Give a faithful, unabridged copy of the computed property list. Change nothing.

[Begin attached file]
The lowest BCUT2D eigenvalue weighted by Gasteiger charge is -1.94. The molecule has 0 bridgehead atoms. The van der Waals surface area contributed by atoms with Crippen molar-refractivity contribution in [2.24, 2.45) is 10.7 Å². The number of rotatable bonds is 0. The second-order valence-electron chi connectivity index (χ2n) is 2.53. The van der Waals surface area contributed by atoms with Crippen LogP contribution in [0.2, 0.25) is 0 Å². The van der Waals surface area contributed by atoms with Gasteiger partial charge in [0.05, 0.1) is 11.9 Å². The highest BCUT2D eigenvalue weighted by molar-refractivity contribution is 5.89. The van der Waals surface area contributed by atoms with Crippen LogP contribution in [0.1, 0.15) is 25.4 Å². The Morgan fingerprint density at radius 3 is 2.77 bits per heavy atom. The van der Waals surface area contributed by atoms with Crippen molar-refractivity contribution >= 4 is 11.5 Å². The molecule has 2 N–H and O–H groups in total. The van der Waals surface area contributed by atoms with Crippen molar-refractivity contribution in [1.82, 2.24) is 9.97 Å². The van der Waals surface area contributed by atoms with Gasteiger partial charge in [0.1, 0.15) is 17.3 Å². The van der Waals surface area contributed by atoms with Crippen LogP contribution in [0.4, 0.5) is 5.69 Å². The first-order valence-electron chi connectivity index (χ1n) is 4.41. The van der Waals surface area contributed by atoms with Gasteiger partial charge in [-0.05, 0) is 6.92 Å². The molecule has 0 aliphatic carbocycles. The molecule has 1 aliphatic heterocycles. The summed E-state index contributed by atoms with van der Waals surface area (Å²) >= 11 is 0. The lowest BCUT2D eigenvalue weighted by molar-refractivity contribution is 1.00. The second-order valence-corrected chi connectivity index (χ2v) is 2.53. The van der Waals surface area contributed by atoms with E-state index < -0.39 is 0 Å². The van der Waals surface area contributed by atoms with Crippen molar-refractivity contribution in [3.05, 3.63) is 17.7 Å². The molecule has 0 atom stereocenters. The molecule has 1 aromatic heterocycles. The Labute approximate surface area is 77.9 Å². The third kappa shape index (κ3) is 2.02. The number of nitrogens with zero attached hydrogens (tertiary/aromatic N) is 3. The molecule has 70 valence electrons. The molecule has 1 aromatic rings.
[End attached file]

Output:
The lowest BCUT2D eigenvalue weighted by Gasteiger charge is -1.94. The molecule has 0 bridgehead atoms. The van der Waals surface area contributed by atoms with Crippen molar-refractivity contribution in [2.24, 2.45) is 10.7 Å². The number of rotatable bonds is 0. The second-order valence-electron chi connectivity index (χ2n) is 2.53. The van der Waals surface area contributed by atoms with Crippen LogP contribution in [0.2, 0.25) is 0 Å². The van der Waals surface area contributed by atoms with Gasteiger partial charge in [0.05, 0.1) is 11.9 Å². The highest BCUT2D eigenvalue weighted by molar-refractivity contribution is 5.89. The van der Waals surface area contributed by atoms with Crippen LogP contribution in [0.1, 0.15) is 25.4 Å². The Morgan fingerprint density at radius 3 is 2.77 bits per heavy atom. The van der Waals surface area contributed by atoms with Crippen molar-refractivity contribution >= 4 is 11.5 Å². The molecule has 2 N–H and O–H groups in total. The van der Waals surface area contributed by atoms with Crippen molar-refractivity contribution in [1.82, 2.24) is 9.97 Å². The van der Waals surface area contributed by atoms with Gasteiger partial charge in [0.1, 0.15) is 17.3 Å². The van der Waals surface area contributed by atoms with Crippen LogP contribution in [0.4, 0.5) is 5.69 Å². The first-order valence-electron chi connectivity index (χ1n) is 4.41. The van der Waals surface area contributed by atoms with Gasteiger partial charge in [-0.05, 0) is 6.92 Å². The molecule has 0 aliphatic carbocycles. The molecule has 1 aliphatic heterocycles. The summed E-state index contributed by atoms with van der Waals surface area (Å²) >= 11 is 0. The lowest BCUT2D eigenvalue weighted by molar-refractivity contribution is 1.00. The second-order valence-corrected chi connectivity index (χ2v) is 2.53. The van der Waals surface area contributed by atoms with E-state index < -0.39 is 0 Å². The van der Waals surface area contributed by atoms with Crippen molar-refractivity contribution in [3.05, 3.63) is 17.7 Å². The molecule has 0 atom stereocenters. The molecule has 1 aromatic heterocycles. The Labute approximate surface area is 77.9 Å². The third kappa shape index (κ3) is 2.02. The number of nitrogens with zero attached hydrogens (tertiary/aromatic N) is 3. The molecule has 70 valence electrons. The molecule has 1 aromatic rings.